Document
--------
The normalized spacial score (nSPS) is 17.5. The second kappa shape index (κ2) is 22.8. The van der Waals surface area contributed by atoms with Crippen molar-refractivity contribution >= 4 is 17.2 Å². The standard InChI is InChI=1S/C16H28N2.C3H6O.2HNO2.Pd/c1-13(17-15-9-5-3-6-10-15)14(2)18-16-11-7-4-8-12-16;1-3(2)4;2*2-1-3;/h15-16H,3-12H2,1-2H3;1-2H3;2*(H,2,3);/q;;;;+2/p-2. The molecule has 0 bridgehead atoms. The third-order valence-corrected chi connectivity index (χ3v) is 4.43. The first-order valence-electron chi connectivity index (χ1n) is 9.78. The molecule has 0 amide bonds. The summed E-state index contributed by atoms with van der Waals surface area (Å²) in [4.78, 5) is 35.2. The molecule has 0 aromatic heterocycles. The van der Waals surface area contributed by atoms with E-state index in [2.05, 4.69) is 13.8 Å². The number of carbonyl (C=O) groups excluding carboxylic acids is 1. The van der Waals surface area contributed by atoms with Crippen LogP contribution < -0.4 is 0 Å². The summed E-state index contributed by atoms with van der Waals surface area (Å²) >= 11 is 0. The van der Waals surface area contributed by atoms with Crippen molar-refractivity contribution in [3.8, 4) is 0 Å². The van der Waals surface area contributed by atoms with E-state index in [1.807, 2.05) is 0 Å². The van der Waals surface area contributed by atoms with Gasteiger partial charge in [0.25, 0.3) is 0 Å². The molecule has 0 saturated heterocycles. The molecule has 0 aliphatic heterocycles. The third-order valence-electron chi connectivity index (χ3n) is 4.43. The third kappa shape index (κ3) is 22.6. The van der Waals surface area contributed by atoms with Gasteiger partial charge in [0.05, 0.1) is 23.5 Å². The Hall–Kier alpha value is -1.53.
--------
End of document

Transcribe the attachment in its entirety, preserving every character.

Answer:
The normalized spacial score (nSPS) is 17.5. The second kappa shape index (κ2) is 22.8. The van der Waals surface area contributed by atoms with Crippen molar-refractivity contribution >= 4 is 17.2 Å². The standard InChI is InChI=1S/C16H28N2.C3H6O.2HNO2.Pd/c1-13(17-15-9-5-3-6-10-15)14(2)18-16-11-7-4-8-12-16;1-3(2)4;2*2-1-3;/h15-16H,3-12H2,1-2H3;1-2H3;2*(H,2,3);/q;;;;+2/p-2. The molecule has 0 bridgehead atoms. The third-order valence-corrected chi connectivity index (χ3v) is 4.43. The first-order valence-electron chi connectivity index (χ1n) is 9.78. The molecule has 0 amide bonds. The summed E-state index contributed by atoms with van der Waals surface area (Å²) in [4.78, 5) is 35.2. The molecule has 0 aromatic heterocycles. The van der Waals surface area contributed by atoms with E-state index in [2.05, 4.69) is 13.8 Å². The number of carbonyl (C=O) groups excluding carboxylic acids is 1. The van der Waals surface area contributed by atoms with Crippen LogP contribution < -0.4 is 0 Å². The summed E-state index contributed by atoms with van der Waals surface area (Å²) >= 11 is 0. The van der Waals surface area contributed by atoms with Crippen molar-refractivity contribution in [3.8, 4) is 0 Å². The van der Waals surface area contributed by atoms with E-state index in [1.807, 2.05) is 0 Å². The van der Waals surface area contributed by atoms with Gasteiger partial charge in [0.25, 0.3) is 0 Å². The molecule has 0 saturated heterocycles. The molecule has 0 aliphatic heterocycles. The third-order valence-electron chi connectivity index (χ3n) is 4.43. The third kappa shape index (κ3) is 22.6. The van der Waals surface area contributed by atoms with Gasteiger partial charge in [0.05, 0.1) is 23.5 Å². The Hall–Kier alpha value is -1.53.